What would you do if you found a rare Medieval manuscript in a language that didn’t exist? That’s the conundrum of the Voynich Manauscript, filled with illustrations of stars and plants, and what appear to be recipes or formulations. The constellations and the movements of the stars, recipes for treating disease with wild herbs, the heavens and the earth in one mysterious book. Or at least, that’s what we presume it’s about.
This book of supernatural wonders was created with a plethora of details and drawings. The illustrations of plants are particularly confusing since they don’t correspond to plants that are known. Is this a book of pure fantasy? Whatever the true origin, the pages have stumped experts and scholars for centuries. The 240 page volume has a long history of examination and yet experts are no closer to uncovering the language or to understanding why the book was written.
Some people think this unusual book could have been written in the 13th century in code by Roger Bacon, while others think it’s a fake filled with nonsense. What we do know is that this handmade treasure was once owned by Holy Roman Emperor Rudolph II of Bohemia (16th century), who paid a pretty penny for the rare book. There has been speculation that a courtier may have forged and sold the book to the emperor solely for monetary gain. But, carbon dating has established that the paper dates back to the 15th century, while the newer goat-skin cover is from around the 19th century.
Hidden for 3 centuries by Jesuit monks, the manuscript was obtained by a rare books seller named Wilfrid Voynich in 1912 from which it gets its name. The script is beautiful and complicated, but completely unknown. The World War II code breaker, William Friedman, and his wife, attempted to suss out the pattern behind these characters with no success, and over many decades. The script appears in no other books from the time period. The secret language has become known as “Voynichese” since it is completely unique. There is some evidence at least that it was perhaps created in Italy, but even that is hard to prove without decoding the words.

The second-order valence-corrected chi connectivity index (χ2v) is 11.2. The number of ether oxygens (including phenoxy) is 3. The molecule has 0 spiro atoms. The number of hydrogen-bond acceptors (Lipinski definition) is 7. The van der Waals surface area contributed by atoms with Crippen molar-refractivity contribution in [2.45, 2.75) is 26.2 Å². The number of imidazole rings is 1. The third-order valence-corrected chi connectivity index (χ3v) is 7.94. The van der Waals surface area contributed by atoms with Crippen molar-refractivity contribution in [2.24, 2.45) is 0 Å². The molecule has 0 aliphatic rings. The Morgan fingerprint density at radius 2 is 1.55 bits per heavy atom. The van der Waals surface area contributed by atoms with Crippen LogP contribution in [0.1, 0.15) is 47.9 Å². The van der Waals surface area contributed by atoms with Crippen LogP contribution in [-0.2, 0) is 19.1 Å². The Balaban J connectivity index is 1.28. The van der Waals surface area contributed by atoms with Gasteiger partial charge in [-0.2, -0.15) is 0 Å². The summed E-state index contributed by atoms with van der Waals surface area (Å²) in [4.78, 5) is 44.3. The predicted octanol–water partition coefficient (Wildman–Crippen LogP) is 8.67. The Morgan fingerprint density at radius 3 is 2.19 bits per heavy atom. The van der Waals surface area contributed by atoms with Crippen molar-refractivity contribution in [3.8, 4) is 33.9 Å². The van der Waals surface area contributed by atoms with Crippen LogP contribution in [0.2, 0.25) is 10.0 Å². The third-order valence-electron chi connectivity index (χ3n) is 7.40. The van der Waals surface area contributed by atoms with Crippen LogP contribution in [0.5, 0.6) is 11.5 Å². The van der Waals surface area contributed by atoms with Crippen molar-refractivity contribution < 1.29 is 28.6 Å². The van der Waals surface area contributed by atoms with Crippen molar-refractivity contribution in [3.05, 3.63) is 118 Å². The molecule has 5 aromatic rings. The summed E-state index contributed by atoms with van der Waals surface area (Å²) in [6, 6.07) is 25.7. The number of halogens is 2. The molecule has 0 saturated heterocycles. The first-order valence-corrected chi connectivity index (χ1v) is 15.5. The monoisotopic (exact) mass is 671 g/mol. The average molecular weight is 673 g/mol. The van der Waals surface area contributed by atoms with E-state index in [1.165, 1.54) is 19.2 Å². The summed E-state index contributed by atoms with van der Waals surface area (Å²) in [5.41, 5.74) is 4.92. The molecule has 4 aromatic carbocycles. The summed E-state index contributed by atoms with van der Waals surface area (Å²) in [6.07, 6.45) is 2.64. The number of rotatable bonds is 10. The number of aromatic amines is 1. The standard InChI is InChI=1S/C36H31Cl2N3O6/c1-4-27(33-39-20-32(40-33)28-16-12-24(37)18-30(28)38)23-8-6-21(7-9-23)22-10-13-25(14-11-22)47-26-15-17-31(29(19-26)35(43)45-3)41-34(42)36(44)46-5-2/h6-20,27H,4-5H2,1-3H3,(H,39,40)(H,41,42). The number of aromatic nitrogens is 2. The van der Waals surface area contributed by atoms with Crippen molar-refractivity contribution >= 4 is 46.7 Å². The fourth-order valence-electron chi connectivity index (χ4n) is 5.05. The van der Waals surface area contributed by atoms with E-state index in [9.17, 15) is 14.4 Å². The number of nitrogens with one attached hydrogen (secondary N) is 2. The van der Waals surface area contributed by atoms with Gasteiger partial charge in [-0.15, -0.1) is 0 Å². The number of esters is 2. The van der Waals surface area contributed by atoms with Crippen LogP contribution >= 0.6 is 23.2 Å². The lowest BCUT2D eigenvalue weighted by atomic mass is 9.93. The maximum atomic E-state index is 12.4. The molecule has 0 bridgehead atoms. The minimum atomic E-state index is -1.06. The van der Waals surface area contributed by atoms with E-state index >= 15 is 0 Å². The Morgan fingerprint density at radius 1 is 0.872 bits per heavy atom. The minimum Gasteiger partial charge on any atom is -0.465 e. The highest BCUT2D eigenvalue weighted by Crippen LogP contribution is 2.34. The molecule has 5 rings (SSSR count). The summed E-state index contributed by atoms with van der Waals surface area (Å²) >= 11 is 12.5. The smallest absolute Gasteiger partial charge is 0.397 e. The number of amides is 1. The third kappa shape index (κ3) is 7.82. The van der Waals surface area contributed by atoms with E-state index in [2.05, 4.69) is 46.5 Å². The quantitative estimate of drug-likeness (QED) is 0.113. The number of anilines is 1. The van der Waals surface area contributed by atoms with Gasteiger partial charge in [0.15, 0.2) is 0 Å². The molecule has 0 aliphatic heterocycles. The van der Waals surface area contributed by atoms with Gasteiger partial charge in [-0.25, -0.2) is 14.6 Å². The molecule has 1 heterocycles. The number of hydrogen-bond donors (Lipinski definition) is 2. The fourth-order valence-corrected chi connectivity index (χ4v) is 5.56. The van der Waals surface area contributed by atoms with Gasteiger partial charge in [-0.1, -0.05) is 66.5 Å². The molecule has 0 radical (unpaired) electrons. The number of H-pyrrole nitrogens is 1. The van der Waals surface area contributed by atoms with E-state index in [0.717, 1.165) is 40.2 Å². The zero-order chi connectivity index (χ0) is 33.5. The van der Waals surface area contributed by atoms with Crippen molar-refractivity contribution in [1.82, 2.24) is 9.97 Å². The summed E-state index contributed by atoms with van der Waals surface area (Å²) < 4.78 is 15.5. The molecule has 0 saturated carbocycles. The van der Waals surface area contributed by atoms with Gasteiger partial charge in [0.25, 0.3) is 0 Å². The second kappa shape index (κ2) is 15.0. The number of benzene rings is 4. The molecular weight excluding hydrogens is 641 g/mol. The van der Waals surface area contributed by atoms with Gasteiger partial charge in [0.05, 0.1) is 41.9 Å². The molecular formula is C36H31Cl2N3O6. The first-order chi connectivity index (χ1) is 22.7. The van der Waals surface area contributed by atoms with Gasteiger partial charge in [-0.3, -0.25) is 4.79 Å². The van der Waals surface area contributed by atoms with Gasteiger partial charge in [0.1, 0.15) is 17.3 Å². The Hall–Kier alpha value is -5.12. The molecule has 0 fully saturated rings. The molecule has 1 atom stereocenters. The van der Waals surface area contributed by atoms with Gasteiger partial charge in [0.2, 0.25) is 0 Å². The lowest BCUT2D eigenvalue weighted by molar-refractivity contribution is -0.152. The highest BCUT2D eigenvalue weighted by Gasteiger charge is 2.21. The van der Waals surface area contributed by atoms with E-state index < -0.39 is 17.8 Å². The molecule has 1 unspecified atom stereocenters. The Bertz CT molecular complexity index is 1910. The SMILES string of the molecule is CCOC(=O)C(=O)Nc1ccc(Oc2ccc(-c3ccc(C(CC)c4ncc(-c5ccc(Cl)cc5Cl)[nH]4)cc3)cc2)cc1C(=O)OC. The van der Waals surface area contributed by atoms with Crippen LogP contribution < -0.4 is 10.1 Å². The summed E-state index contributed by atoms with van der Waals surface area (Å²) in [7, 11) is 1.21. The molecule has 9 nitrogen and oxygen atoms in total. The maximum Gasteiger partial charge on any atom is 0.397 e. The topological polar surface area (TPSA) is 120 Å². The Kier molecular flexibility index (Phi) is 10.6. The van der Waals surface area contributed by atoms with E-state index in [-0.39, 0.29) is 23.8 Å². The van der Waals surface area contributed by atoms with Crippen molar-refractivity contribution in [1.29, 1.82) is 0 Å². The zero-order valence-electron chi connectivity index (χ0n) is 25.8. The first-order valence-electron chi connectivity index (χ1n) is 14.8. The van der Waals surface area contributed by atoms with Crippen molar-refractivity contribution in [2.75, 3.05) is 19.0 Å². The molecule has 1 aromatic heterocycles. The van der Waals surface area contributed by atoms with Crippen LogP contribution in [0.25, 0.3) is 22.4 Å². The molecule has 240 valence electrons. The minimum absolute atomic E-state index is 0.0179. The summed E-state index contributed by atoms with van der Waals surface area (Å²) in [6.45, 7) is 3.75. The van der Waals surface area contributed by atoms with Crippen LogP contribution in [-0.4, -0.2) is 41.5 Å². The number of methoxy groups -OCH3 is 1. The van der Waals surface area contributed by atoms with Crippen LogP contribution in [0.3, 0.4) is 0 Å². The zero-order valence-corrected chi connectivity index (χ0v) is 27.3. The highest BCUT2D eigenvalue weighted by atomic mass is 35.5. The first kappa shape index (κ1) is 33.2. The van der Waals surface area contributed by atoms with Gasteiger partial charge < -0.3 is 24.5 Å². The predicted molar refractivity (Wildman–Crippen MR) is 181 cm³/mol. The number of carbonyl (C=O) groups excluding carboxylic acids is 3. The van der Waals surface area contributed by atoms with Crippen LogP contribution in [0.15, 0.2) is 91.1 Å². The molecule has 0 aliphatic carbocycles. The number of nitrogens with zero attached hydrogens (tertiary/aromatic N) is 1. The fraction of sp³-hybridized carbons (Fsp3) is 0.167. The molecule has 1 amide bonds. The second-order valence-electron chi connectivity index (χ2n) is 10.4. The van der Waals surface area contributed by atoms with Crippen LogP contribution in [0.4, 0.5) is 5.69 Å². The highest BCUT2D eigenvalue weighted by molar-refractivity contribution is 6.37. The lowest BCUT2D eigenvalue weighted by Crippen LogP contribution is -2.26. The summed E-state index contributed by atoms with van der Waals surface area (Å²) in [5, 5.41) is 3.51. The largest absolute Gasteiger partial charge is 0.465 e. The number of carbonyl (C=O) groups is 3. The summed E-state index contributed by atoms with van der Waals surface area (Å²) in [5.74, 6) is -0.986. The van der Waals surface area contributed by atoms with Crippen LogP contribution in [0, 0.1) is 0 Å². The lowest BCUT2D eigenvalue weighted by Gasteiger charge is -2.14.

The book currently resides in the Yale Beinecke Rare Book & Manuscript Library and public interest has been so continuous and enthusiastic that the Yale University Press has published a copy with scholarly essays.
Any book from this time period would be considered the find of a lifetime. Whatever the truth about this unbreakable codex, there is no doubt that the painstaking work of creating this book makes it a special rarity, even if we don’t yet understand what the words contained within. The drawings and charts hint at another world of medieval alchemists and herbalists, plotting the natural world in handmade parchment volumes like the Voynich Manuscript.
Update: with the help of some bots, the script has recently was recently theorized to be a cipher for Hebrew. However, there is another more mysterious theory which might explain this book. And, if we’ve learned anything about this tome it’s that mystery is practically woven into the fibers of this book!
The latest theory is that the language the book is written in is proto-Romance, an archaic and common form of Latin. While some have argued that proto-Romance (also called Vulgar Latin) isn’t even a real language, scholarly research suggests otherwise. The proponent of this latest theory, Gerard Cheshire of the University of Bristol, believes that the manuscript was written by Dominican nuns as a guide to women’s health. Cheshire has further proffered another theory: that the book was created for Maria of Castile, Queen of Aragon and great aunt to Catherine of Aragon.
Time will tell if this latest theory actually yields a proper translation. If so, we could be looking at finally solving this historical mystery.